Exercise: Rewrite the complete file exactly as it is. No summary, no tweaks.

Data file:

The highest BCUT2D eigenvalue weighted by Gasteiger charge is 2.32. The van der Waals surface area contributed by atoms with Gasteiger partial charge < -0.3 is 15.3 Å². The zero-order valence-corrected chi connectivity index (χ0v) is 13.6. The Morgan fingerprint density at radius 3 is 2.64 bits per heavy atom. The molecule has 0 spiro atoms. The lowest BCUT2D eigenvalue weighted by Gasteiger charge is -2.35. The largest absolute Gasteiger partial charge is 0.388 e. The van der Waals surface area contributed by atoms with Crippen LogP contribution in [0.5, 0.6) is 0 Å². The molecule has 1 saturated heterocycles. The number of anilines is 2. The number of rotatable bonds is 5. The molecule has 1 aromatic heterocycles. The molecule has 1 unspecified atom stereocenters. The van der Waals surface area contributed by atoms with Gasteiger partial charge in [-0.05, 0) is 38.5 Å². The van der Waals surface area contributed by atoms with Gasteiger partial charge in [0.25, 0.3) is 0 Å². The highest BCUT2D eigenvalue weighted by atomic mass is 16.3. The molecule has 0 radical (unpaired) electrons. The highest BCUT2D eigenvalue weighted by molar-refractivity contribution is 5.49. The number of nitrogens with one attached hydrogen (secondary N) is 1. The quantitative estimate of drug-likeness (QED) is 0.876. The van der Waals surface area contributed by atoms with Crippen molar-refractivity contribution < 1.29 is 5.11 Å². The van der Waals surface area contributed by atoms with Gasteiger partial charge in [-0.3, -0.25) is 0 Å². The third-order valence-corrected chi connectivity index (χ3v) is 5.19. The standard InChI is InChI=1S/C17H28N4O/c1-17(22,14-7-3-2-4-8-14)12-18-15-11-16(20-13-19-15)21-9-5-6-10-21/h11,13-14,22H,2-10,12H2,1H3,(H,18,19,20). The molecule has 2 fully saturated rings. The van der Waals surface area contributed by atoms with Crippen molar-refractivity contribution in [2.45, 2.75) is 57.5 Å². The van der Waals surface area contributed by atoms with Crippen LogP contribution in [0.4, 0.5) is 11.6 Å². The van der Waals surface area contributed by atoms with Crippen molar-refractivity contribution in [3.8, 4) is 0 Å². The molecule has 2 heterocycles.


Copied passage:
The highest BCUT2D eigenvalue weighted by Gasteiger charge is 2.32. The van der Waals surface area contributed by atoms with Gasteiger partial charge < -0.3 is 15.3 Å². The zero-order valence-corrected chi connectivity index (χ0v) is 13.6. The Morgan fingerprint density at radius 3 is 2.64 bits per heavy atom. The molecule has 0 spiro atoms. The lowest BCUT2D eigenvalue weighted by Gasteiger charge is -2.35. The largest absolute Gasteiger partial charge is 0.388 e. The van der Waals surface area contributed by atoms with Crippen LogP contribution in [0.5, 0.6) is 0 Å². The molecule has 1 saturated heterocycles. The number of anilines is 2. The number of rotatable bonds is 5. The molecule has 1 aromatic heterocycles. The molecule has 1 unspecified atom stereocenters. The van der Waals surface area contributed by atoms with Gasteiger partial charge in [-0.05, 0) is 38.5 Å². The van der Waals surface area contributed by atoms with Gasteiger partial charge in [0.25, 0.3) is 0 Å². The highest BCUT2D eigenvalue weighted by atomic mass is 16.3. The molecule has 0 radical (unpaired) electrons. The highest BCUT2D eigenvalue weighted by molar-refractivity contribution is 5.49. The number of nitrogens with one attached hydrogen (secondary N) is 1. The quantitative estimate of drug-likeness (QED) is 0.876. The van der Waals surface area contributed by atoms with Crippen molar-refractivity contribution < 1.29 is 5.11 Å². The van der Waals surface area contributed by atoms with Gasteiger partial charge in [-0.3, -0.25) is 0 Å². The third-order valence-corrected chi connectivity index (χ3v) is 5.19. The standard InChI is InChI=1S/C17H28N4O/c1-17(22,14-7-3-2-4-8-14)12-18-15-11-16(20-13-19-15)21-9-5-6-10-21/h11,13-14,22H,2-10,12H2,1H3,(H,18,19,20). The molecule has 2 fully saturated rings. The van der Waals surface area contributed by atoms with Crippen molar-refractivity contribution in [2.45, 2.75) is 57.5 Å². The van der Waals surface area contributed by atoms with Crippen LogP contribution in [0.4, 0.5) is 11.6 Å². The van der Waals surface area contributed by atoms with Crippen molar-refractivity contribution in [3.8, 4) is 0 Å². The molecule has 2 heterocycles.